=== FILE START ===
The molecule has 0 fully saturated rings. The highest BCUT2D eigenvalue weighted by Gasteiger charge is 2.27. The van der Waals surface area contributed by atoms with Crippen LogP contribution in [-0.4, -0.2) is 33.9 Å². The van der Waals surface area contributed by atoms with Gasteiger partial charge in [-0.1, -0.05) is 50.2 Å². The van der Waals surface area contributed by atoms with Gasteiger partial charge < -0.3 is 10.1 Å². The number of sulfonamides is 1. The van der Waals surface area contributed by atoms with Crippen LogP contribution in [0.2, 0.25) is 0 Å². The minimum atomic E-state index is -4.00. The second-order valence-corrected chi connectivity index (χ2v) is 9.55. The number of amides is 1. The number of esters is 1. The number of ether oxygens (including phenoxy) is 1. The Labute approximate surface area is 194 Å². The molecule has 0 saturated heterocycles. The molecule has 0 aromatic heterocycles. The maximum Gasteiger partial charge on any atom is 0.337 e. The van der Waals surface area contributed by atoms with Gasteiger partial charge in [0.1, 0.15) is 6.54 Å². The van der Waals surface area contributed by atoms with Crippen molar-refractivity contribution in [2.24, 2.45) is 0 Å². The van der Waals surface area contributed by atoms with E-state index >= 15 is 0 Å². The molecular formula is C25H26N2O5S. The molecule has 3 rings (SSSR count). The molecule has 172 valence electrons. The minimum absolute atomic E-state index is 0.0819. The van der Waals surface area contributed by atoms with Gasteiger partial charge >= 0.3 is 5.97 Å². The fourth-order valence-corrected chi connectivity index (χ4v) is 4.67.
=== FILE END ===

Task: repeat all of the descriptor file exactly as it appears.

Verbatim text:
The molecule has 0 fully saturated rings. The highest BCUT2D eigenvalue weighted by Gasteiger charge is 2.27. The van der Waals surface area contributed by atoms with Crippen LogP contribution in [-0.4, -0.2) is 33.9 Å². The van der Waals surface area contributed by atoms with Gasteiger partial charge in [-0.1, -0.05) is 50.2 Å². The van der Waals surface area contributed by atoms with Gasteiger partial charge < -0.3 is 10.1 Å². The number of sulfonamides is 1. The van der Waals surface area contributed by atoms with Crippen LogP contribution in [0.2, 0.25) is 0 Å². The minimum atomic E-state index is -4.00. The second-order valence-corrected chi connectivity index (χ2v) is 9.55. The number of amides is 1. The number of esters is 1. The number of ether oxygens (including phenoxy) is 1. The Labute approximate surface area is 194 Å². The molecule has 0 saturated heterocycles. The molecule has 0 aromatic heterocycles. The maximum Gasteiger partial charge on any atom is 0.337 e. The van der Waals surface area contributed by atoms with Gasteiger partial charge in [0.1, 0.15) is 6.54 Å². The van der Waals surface area contributed by atoms with Crippen molar-refractivity contribution in [2.24, 2.45) is 0 Å². The van der Waals surface area contributed by atoms with E-state index >= 15 is 0 Å². The molecular formula is C25H26N2O5S. The molecule has 3 rings (SSSR count). The molecule has 172 valence electrons. The minimum absolute atomic E-state index is 0.0819. The van der Waals surface area contributed by atoms with Gasteiger partial charge >= 0.3 is 5.97 Å². The fourth-order valence-corrected chi connectivity index (χ4v) is 4.67.